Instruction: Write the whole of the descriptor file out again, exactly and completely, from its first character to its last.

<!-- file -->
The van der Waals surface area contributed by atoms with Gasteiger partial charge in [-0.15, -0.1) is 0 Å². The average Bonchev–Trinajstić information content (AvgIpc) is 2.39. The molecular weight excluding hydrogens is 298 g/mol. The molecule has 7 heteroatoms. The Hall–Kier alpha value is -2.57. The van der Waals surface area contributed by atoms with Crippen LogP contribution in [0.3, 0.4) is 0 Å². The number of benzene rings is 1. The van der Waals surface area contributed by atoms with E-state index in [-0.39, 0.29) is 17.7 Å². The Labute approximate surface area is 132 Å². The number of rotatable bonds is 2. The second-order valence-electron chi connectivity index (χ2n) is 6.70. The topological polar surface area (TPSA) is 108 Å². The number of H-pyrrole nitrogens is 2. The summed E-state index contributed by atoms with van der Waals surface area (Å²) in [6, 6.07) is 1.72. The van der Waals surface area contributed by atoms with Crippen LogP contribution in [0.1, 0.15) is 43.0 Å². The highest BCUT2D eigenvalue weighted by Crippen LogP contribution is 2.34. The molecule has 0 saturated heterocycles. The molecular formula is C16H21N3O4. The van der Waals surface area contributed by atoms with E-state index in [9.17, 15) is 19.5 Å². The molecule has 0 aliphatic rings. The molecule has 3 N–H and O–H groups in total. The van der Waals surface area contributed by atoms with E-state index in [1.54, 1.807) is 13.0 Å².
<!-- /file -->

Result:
The van der Waals surface area contributed by atoms with Gasteiger partial charge in [-0.15, -0.1) is 0 Å². The average Bonchev–Trinajstić information content (AvgIpc) is 2.39. The molecular weight excluding hydrogens is 298 g/mol. The molecule has 7 heteroatoms. The Hall–Kier alpha value is -2.57. The van der Waals surface area contributed by atoms with Crippen LogP contribution in [0.3, 0.4) is 0 Å². The number of benzene rings is 1. The van der Waals surface area contributed by atoms with E-state index in [-0.39, 0.29) is 17.7 Å². The Labute approximate surface area is 132 Å². The number of rotatable bonds is 2. The second-order valence-electron chi connectivity index (χ2n) is 6.70. The topological polar surface area (TPSA) is 108 Å². The number of H-pyrrole nitrogens is 2. The summed E-state index contributed by atoms with van der Waals surface area (Å²) in [6, 6.07) is 1.72. The van der Waals surface area contributed by atoms with Crippen LogP contribution in [0.1, 0.15) is 43.0 Å². The highest BCUT2D eigenvalue weighted by Crippen LogP contribution is 2.34. The molecule has 0 saturated heterocycles. The molecular formula is C16H21N3O4. The van der Waals surface area contributed by atoms with E-state index in [9.17, 15) is 19.5 Å². The molecule has 0 aliphatic rings. The molecule has 3 N–H and O–H groups in total. The van der Waals surface area contributed by atoms with E-state index in [1.54, 1.807) is 13.0 Å².